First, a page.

Imagine my surprise when, a few days ago, I looked out my window to see a dappled horse munching on flowers in the field across the street from my house. In the next days I got used to her being there. I would look for her in the mornings and at odd times during the day. Sometimes she was visible and sometimes she was not. When I could see her, I would open the window and call out, “Hello, white horse, you are very beautiful.” Once or twice she turned her head to look at me and seemed to respond, “Thank you for noticing.”
Many hundreds of years ago, Sappho must have had a similar vision in a field near a grove of trees where she and her students waited for the Goddess to appear, for she wrote: “In meadows where horses have grown sleek among spring flowers, dill scents the air.“ These lines are part of a longer poem addressed to Aphrodite that begins: “Leave Crete and come to us.” In this place, “incense smokes on the altar,” there is a stream, there are apple trees and rose bushes and horses in a field of flowers.
Though Sappho has called the Goddess to appear, her human form is not described. Instead, immediately after describing sleek horses in the field of flowers, the poet exclaims, “Queen, Cyprian, fill our gold cups with love.” As I read the poem, there is no need for an anthropomorphic Goddess to descend from the sky, because she is already present in the beauty of nature—if only we open our eyes to see.
In the words of a song inspired by the Navajo Beauty Way, “I walk with beauty all around me, as I walk the Beauty Way.” What does it mean to walk the Beauty Way? It means to live in awareness of the beauty that is before us, behind us, above us, below us, and all around us.
While some of my friends practice prayer or meditation with their eyes closed, I prefer to keep my mine open. For me, sitting quietly in nature and observing the life around me is the best form of meditation. I do not struggle to “empty my mind” of “distractions.” Rather I allow my eyes to wander, appreciating the beauty I see. I am soon in a light trance. Sometimes my vision blurs as I feel myself part of a larger whole. When something catches my interest, my eyes focus as I enter into a relationship with an individual plant or animal.
Yesterday, I noticed a great tit landing on a branch near where I was sitting. I remembered that I had discovered great tits nesting in a hole in the robina pseudoacacia or black locust tree that shades the area where I was sitting. Sure enough, the bird came back with an insect in its beak, dipped into the hole, and I heard the sound of twittering baby birds. Joy! The grace of life.
I believe open-eyed meditation is well-suited to the form of Goddess spirituality I practice. My spirituality is not about escaping to a “another” world. It is about learning to live gracefully in the world into which we are born in our bodies, the world where we grow and age in our bodies, and the world where we will surely die in our bodies. I do not long for a “more perfect” world where there are no bodies, no suffering, no death.
In Western philosophical and theological worldviews, the appreciation of beauty is called the “aesthetic.” The aesthetic is contrasted with the ethical. It is asserted that the appreciation of beauty is a “leisure” activity (for the rich) that has nothing to do with the ethical. From this perspective it is impossible to understand that the Beauty Way of the Navajos and other indigenous peoples informs a profoundly ethical way of life.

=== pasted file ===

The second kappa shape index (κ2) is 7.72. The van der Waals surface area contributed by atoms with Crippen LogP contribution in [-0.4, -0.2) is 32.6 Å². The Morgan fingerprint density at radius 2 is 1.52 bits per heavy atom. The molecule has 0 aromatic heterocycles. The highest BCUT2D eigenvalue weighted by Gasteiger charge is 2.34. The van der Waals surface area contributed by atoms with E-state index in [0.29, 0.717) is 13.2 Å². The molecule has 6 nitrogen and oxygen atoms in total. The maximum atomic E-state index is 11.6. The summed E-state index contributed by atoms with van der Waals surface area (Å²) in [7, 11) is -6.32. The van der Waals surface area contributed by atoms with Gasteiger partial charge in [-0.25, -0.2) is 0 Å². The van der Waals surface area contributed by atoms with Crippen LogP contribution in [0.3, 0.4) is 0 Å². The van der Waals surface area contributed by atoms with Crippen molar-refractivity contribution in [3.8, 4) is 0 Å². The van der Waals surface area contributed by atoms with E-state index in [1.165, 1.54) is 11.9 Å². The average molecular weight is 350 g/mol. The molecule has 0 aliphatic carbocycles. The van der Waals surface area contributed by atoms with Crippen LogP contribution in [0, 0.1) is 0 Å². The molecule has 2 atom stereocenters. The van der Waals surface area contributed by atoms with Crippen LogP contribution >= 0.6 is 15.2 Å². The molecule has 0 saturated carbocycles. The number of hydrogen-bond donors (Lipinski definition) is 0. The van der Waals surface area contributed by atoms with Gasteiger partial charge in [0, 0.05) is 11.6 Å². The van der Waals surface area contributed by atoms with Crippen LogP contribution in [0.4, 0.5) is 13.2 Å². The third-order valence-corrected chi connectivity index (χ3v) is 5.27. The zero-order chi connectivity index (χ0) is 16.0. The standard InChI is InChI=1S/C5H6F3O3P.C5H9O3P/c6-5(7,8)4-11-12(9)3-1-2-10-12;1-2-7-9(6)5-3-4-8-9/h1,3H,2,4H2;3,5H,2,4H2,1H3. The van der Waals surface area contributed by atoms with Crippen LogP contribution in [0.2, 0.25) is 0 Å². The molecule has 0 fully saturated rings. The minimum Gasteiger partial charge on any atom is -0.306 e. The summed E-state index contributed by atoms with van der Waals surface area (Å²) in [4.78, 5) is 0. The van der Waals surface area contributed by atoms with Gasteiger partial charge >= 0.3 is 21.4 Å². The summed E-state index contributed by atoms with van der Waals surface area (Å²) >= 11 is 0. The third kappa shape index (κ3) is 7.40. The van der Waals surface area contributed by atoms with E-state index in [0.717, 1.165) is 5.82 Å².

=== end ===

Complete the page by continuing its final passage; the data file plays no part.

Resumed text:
The Beauty Way is not primarily about “appreciating” “great works” of art or music, though it includes the appreciation of art and music. The Beauty Way is about appreciating the beauty of nature, the beauty of every living thing, the beauty inherent the processes of birth, death, and regeneration. Art and music are understood to be modeled on the beauty of nature. The goal of art and music is not to improve on nature, but to imprint appreciation of its beauty in our minds and bodies.
In the modern Western version of the aesthetic, contemplation takes place in the mind as the individual gazes at a painting, listens to a piece of music, or watches a dance performance. In more embodied cultures, art inspires us to take part with our bodies in the song and dance of life. If we have heard of her at all, we will “read” or “listen to” Sappho’s “”poetry. But Sappho wrote “lyrics” that were meant to be sung, to be accompanied by the seven-stringed lyre, and to inspire dance.
When we appreciate the beauty of life, it follows that the human task is to participate in the beauty of life. We do not destroy unnecessarily, we do not dominate, and we take only what need in order to leave space for the beauty in all lives to flourish.
It was so not once, but in many cultures. It can be again.
*Sappho’s lyrics quoted from #37 in Sappho: A New Translation by Mary Barnard.
Carol P. Christ is an internationally known feminist and ecofeminist writer, activist, and educator who will soon be moving to Heraklion, Crete. Carol’s recent books are Goddess and God in the World: Conversations in Embodied Theology and A Serpentine Path: Mysteries of the Goddess. Carol has been leading Goddess Pilgrimage to Crete for over twenty years: join her in Crete. Carol’s photo by Michael Honneger.
Listen to Carol’s a-mazing interview with Mary Hynes on CBC’s Tapestry recorded in conjunction with her keynote address to the Parliament of World’s Religions.